My professional and personal lives are spent living in two large glass houses so I try to take care before tossing stones from my front steps. But sometimes there are issues that I just can’t let slide.
Glass House Number One is a zoo that I run for a living. Yes, I feed my family by supporting the care of animals outside the wild. Zoos have their critics, but I sleep at night knowing that our animals receive the best care possible from a caring and dedicated staff. I also know that a zoo is a window to the natural world. Last year, 293,971 Naples Zoo guests looked through that window to learn about wild animals and wild places through close up experiences with our living animals. For some visitors, the zoo is the first and only meaningful contact they have with nature. Standing nose to nose with a tiger with only two inches of glass between is a powerful connection. Without that bond, wildlife and our environment cannot be protected.
Glass House Number Two is my outdoor pursuits. When I am off the clock, if I am not with my family I am probably in the woods with a bow in my hand. I hunt and I don’t need to apologize for it. Hunting is a legal activity and I follow the rules when afield. I will not associate with those who do not respect the animals or the land. I know my actions reflect upon the sport and all who participate in it. However, twice this week there were stories in the news that cast hunters in a bad light and as an ethical hunter, I take offense. One incident was the unconscionable act of shooting what was for all practical purposes, a pet bear. The other issue questions the legality of canned hunts, which is the act of shooting animals inside a fenced enclosure.
An animal rights group obtained footage of country music star, Troy Gentry, who killed a bear named “Cubby.” Apparently Cubby required expensive dental work so his owner’s alternative was to make money from Cubby’s death rather than pay for his health. After watching the video it’s pretty obvious why Cubby required dental work. He was one of the most obese animals I have ever seen, the victim of an unhealthy, sugar laden diet I am certain.
Mr. Gentry carried on the ruse as if in a remote location and had spent days in wait for a trophy bear to come within range of his bow. In reality, he was hunting what amounted to a trained bear in someone’s backyard. An electric fence ensured the bear remained in the area near the musician’s treestand. This whole episode is reprehensible. All the parties involved have serious moral, ethical, and character flaws.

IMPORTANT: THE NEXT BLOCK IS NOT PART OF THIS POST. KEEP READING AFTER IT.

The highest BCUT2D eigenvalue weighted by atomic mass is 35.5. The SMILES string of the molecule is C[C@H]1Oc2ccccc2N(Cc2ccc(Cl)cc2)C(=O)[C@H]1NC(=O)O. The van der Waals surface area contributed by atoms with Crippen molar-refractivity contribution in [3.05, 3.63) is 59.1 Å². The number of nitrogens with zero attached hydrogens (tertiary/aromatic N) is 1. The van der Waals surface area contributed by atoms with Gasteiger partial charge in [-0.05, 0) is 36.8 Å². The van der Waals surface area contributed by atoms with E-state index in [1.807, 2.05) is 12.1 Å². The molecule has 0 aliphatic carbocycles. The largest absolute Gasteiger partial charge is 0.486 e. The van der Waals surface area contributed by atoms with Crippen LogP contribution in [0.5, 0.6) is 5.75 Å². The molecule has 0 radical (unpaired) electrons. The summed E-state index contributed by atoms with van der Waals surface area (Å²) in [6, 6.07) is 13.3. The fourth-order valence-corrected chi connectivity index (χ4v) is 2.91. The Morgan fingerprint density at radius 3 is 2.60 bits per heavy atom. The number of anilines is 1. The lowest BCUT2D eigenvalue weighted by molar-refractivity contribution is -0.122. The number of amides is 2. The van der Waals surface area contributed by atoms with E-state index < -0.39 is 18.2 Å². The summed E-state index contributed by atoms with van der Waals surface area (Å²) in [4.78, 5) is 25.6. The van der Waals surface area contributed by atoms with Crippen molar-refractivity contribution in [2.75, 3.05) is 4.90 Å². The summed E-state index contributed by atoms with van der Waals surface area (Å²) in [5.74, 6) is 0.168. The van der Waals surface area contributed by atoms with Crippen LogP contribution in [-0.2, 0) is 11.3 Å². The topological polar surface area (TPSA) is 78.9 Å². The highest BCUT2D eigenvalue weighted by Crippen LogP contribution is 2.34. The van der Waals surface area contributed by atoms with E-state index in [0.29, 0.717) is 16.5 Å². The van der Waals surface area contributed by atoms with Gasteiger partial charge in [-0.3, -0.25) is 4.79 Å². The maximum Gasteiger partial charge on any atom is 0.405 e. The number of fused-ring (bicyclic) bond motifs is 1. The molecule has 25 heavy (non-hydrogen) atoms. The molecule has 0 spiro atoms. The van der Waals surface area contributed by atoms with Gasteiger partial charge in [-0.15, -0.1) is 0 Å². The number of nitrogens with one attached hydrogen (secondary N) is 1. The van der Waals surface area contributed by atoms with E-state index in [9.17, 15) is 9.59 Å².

What puzzles me is that this is a guy who can afford to hunt free ranging bears anywhere he pleases and he lazily resorted to this pathetic stunt that doesn’t come close to being called a hunt. Conversely, I just saw on TV another country entertainer, Craig Morgan, who did it right. He traveled all the way to Alaska and hunted black bears in a remote area. I offer my respect to Mr. Morgan for showing how responsible, ethical hunters behave afield.
Now let’s discuss hunting animals inside a fenced enclosure. First, let me define “fence.” If a private land owner has, for example, a cattle ranch that allows deer hunting, those deer can easily hop a cattle fence and move back and forth at will. Those deer are considered to be free ranging animals. However, when a fence is ten feet high and the deer or other animals are trapped behind said fence, you now have a canned hunt. There is no chance of escape.
Next week the fate of fenced hunts in North Dakota will be in the hands of the voters. Measure No. 2 on their general election ballot will close down these operations. Some of these game farms claim to be over 2,000 acres. It’s not the size of operation, it’s the concept; captive bred animals raised and released for the purpose of these canned hunts. I would feel guilty looking at a shoulder mount on my wall knowing I didn’t kill a truly free ranging animal. These game farms are for those who can afford ten grand for a guaranteed shot at a fenced elk and are too lazy to put in the effort of a real hunt that offers no guarantee of success.
I just don’t grasp why any legitimate hunter would be proud to shoot an animal raised for its antlered genetics at a breeding farm and then released to a game farm. This concept spits in the face of the real effort of understanding the habits and habitat of free ranging wildlife in order to be successful.
I also fail to understand why some sportsmen’s groups accept record book horn and antler entries from animals taken on game farms. This insults every hunter who went out and did it the right way.
Hunter numbers have been on the decline, a fact that some would applaud. But if hunting were to fade away, both people and wildlife would suffer. Hunters’ dollars are a primary funding source for game agencies and the preservation of wildlife habitat. If you enjoy access to public lands you can thank hunters’ license fees and taxes on the equipment they purchase. Legal hunting has been a viable wildlife management tool for decades. Deer populations in some areas of the country have been exploding. We need more hunters afield, not less. And we need those hunters in free ranging areas. Hunting behind fences accomplishes nothing.
With hunting in the public’s sights like never before, some say all hunters need to circle the wagons under what is called the “Big Tent” to defend our way of life. I can and will support all legal means of pursuing game animals under free ranging conditions and whatever legal weapon one chooses to hunt with. But I will not crawl inside the Big Tent to support lawbreakers or shooters of fenced animals.